As a child we would run around the pier and play the slot machines. Among these were sliding penny machines; a tray loaded with coins would move back and forth and, by judicial addition of more coins in theory, some would drop off the edge of the tray and down the chute into my youthful sticky hand. There were table football games, which were works of art with the players leg actually moving to kick the ball and their strip was hand made of what looked like wool. There was rock and candy floss and a speedboat that took passengers for a quick trip up and down the coast. We went on it once and it was terribly exciting and we had a tarpaulin that you hitched over your legs to stop yourself getting too soaked.

In 1966 on the apron at the front of the pier, a Space Age metal building called the "Triadome" was erected containing the recently completed Hastings Embroidery as part of the celebrations for the 900th anniversary of the Battle.

My sister, being three years older, loved the pier as there were bands on and boys! (hopefully of the type Mother had warned her about). The Rolling Stones, Jimi Hendrix, The Who and many others appeared there. My friend Clive (who is rather more of a historian than myself) told me that the last appearance with Pink Floyd of Syd Barrett took place in the concert hall at the end of the pier.

It gradually became neglected and tatty and rather sad. I remember one dreary cold winter’s evening in the early 80's walking onto the pier and past one of the Bingo stalls. Half a dozen pensioners sat flicking the plastic shutters across the numbers as they were called as they had a console in front of them rather than a sheet of paper. The first prize was a 2lb bag of sugar or a catering tin of baked beans!

However by then they did have a "What the Butler Saw" machine as a retro exhibit. The answer for you excited teens is: Not a lot really. A woman dancing with a broom in her underwear to be exact.

In its last incarnation before its closure four years ago, as it was deemed unsafe, it was decided to make it a sort of upmarket bazaar with no slots. So in came the shops selling Dream catchers and bits of driftwood and shells, which duplicated the dozens of other shops around town selling Dreamcatchers, bits of driftwood and shells. When this didn't work furious voices demanded that what was needed were slots and the cycle began again.

We have a family picture of my Mum as a rather goofy teen standing on the pier in about 1935. Now part of my family’s history, and part of thousands of other people memories, lies in smoking ruins; ironically, just as it looked like some progress was about to be made towards its restoration.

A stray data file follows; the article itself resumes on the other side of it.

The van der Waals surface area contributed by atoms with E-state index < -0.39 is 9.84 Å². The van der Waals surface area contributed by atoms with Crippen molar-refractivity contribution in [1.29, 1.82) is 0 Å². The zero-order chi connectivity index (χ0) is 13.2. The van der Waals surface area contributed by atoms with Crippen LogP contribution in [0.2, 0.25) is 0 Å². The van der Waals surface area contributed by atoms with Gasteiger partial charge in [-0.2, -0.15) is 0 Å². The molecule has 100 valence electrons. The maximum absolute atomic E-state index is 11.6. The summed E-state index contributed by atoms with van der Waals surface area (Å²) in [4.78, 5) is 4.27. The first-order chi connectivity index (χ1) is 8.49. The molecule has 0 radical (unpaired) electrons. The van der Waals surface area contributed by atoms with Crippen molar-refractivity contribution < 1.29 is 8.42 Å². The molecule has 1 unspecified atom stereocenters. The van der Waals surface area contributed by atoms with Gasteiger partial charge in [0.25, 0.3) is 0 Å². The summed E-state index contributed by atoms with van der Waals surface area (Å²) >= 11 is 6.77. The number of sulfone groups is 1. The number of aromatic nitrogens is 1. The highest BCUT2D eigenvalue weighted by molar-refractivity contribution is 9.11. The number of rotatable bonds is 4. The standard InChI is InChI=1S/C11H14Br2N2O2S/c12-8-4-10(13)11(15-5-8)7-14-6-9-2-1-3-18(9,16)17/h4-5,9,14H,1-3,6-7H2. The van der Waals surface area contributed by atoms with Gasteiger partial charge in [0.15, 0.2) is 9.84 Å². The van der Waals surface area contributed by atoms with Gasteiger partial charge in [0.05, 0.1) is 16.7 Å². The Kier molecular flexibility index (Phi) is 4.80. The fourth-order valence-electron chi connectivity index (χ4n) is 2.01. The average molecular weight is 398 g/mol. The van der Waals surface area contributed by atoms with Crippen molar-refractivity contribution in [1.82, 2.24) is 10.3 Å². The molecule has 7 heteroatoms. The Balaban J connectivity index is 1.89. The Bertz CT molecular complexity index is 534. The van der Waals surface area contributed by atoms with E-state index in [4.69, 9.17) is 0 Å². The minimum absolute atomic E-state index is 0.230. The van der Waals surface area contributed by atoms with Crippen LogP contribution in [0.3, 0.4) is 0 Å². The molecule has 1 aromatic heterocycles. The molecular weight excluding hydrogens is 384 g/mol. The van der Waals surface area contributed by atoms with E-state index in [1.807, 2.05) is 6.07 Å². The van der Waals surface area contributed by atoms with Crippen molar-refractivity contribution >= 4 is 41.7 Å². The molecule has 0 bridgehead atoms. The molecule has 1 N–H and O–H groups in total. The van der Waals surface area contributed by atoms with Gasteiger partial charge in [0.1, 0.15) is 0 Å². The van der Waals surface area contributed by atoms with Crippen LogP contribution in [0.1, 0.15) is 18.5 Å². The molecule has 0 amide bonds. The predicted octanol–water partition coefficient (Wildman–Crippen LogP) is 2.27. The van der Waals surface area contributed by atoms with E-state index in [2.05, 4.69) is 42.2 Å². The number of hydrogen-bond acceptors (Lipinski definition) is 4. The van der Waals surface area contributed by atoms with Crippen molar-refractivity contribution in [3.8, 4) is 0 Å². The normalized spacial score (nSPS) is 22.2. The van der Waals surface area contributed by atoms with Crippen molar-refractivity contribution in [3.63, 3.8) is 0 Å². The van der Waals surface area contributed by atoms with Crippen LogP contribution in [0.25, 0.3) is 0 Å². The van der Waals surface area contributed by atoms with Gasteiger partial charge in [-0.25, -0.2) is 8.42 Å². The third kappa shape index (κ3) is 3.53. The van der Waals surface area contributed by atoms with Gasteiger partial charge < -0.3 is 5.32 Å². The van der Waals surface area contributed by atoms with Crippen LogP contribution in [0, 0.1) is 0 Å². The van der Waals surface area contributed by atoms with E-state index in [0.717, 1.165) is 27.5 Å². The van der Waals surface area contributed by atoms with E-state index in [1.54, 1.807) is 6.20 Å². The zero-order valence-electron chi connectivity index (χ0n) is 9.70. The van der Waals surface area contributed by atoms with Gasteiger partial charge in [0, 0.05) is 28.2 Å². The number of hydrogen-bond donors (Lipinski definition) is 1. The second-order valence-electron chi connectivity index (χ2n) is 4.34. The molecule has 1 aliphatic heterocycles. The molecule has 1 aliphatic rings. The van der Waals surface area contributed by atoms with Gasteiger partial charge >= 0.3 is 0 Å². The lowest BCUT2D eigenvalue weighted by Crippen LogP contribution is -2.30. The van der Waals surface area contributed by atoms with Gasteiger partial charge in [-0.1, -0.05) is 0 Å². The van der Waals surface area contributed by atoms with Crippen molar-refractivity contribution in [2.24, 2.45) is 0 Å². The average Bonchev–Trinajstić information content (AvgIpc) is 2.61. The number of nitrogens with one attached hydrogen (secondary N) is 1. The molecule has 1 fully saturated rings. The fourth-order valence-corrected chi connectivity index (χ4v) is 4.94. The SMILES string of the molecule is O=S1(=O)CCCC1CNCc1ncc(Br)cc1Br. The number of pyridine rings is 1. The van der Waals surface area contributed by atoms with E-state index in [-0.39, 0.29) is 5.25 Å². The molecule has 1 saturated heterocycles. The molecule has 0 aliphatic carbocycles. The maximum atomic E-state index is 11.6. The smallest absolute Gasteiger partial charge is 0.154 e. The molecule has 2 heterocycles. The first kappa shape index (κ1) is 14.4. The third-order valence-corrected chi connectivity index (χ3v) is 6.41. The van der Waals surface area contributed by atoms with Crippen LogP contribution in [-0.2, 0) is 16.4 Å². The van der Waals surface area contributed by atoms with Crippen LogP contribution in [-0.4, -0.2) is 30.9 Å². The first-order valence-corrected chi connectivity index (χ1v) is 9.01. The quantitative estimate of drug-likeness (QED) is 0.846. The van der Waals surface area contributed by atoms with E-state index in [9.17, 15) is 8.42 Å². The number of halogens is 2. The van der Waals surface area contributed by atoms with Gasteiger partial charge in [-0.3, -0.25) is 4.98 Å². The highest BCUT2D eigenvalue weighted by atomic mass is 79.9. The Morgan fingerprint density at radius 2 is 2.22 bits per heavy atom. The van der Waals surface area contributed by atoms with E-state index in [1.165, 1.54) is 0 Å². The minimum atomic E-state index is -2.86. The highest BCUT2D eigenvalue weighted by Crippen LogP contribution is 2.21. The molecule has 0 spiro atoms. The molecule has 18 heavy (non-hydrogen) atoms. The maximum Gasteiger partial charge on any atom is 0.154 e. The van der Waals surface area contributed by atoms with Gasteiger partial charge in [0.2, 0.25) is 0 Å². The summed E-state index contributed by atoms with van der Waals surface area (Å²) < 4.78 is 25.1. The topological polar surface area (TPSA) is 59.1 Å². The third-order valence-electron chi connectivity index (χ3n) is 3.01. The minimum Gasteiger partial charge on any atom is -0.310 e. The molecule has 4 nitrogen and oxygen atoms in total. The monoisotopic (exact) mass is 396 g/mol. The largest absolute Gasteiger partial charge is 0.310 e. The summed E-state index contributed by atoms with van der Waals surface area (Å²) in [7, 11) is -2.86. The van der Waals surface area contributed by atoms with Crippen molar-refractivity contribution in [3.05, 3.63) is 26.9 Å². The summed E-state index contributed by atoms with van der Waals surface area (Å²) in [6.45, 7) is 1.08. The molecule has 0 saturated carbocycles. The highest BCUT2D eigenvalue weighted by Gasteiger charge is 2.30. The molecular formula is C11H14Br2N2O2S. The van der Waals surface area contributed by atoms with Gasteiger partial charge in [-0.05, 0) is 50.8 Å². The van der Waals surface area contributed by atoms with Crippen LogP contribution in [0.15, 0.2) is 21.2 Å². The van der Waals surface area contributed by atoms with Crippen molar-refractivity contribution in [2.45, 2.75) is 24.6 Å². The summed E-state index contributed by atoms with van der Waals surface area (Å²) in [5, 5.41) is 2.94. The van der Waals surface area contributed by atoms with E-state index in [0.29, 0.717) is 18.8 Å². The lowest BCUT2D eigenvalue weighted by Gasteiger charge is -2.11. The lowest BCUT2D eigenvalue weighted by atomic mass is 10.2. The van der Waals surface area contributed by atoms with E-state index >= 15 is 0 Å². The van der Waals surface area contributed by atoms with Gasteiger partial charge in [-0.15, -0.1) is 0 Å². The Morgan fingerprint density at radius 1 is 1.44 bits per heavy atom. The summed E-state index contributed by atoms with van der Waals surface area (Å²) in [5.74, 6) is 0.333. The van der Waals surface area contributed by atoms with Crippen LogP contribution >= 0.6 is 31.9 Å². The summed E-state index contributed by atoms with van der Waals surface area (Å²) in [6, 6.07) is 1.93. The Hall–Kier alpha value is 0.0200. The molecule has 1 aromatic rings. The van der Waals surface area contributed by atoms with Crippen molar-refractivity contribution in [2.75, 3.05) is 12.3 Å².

Before the war Hastings boasted two piers. Now there is the remains of one. It would be criminal to let this one disappear too.

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Lee Slator said...

It was a shame to hear about the death of Norman Wisdom. Here's my blog entry on Norman

RIP Norman

Ron said...

I sympathise and know what you mean about Santana. Such high expectations, such natural, gifted talent, such turgid self-indulgence. A friend of mine lent me his copy of the triple album Lotus in the 1970s and eulogised long and passionately about it - there were so much discordant jamming and drum solos on it it bored me to tears.

Every cloud, though - at least they've proved you can make a silk purse out of a sow's ear with the Dome!

Alas, all that pathos made me want to cringe and go away and hide whenever there was a Norman Wisdom film on. Better in the roles he took in later life, and you had to admire the way he was determined to keep working almost to the end.

Hastings Pier is a tragedy. Funny how a lot of piers seem to end up that way.

Micky B said...

Mr Wisdom was one of my Dad's favourites. Try as he might, he couldn't get the same (or any)interest in him from me. He came over as a very nice man, in interviews, but slapstick was not and never has been, funny to me.

I do appreciate, however, that it was to lots of people. Go On You Way, Mr Wisom, with a Smile on your face, and that glint in your eye.

mwhite229 said...

So glad to read Micky's comment - my friends all loved Norman Wisdom but I couldn't stand his silly nonsence. I couldn't get my head around a grown man throwing himself about on the floor and acting the idiot - even when he was a fair age - just a bit weird I thought. So its a relief to know I am not alone.
We visited Hastings Pier when we were there on holiday many years ago, what a tragedy that it has come to this. Hope something can be done to save it.